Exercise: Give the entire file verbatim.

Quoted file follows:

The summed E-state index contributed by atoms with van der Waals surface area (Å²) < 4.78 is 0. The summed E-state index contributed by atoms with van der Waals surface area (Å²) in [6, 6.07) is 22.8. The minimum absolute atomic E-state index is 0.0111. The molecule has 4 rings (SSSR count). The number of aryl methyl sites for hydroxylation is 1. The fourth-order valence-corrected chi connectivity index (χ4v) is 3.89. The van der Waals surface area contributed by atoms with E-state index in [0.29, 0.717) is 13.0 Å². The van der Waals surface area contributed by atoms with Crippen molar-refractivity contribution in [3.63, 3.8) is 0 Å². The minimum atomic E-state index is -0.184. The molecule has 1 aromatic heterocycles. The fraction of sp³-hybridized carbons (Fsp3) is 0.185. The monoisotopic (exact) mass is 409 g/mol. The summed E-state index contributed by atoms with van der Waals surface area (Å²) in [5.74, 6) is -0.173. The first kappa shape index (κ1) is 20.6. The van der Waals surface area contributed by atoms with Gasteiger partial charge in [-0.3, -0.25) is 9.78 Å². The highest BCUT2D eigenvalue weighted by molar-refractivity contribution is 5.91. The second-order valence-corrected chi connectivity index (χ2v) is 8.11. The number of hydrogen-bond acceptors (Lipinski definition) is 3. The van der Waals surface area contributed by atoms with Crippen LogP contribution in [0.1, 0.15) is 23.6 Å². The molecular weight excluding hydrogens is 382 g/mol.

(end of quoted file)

The summed E-state index contributed by atoms with van der Waals surface area (Å²) < 4.78 is 0. The summed E-state index contributed by atoms with van der Waals surface area (Å²) in [6, 6.07) is 22.8. The minimum absolute atomic E-state index is 0.0111. The molecule has 4 rings (SSSR count). The number of aryl methyl sites for hydroxylation is 1. The fourth-order valence-corrected chi connectivity index (χ4v) is 3.89. The van der Waals surface area contributed by atoms with E-state index in [0.29, 0.717) is 13.0 Å². The van der Waals surface area contributed by atoms with Crippen molar-refractivity contribution in [3.63, 3.8) is 0 Å². The minimum atomic E-state index is -0.184. The molecule has 1 aromatic heterocycles. The fraction of sp³-hybridized carbons (Fsp3) is 0.185. The monoisotopic (exact) mass is 409 g/mol. The summed E-state index contributed by atoms with van der Waals surface area (Å²) in [5.74, 6) is -0.173. The first kappa shape index (κ1) is 20.6. The van der Waals surface area contributed by atoms with Gasteiger partial charge in [-0.3, -0.25) is 9.78 Å². The highest BCUT2D eigenvalue weighted by molar-refractivity contribution is 5.91. The second-order valence-corrected chi connectivity index (χ2v) is 8.11. The number of hydrogen-bond acceptors (Lipinski definition) is 3. The van der Waals surface area contributed by atoms with Crippen LogP contribution in [0.1, 0.15) is 23.6 Å². The molecular weight excluding hydrogens is 382 g/mol.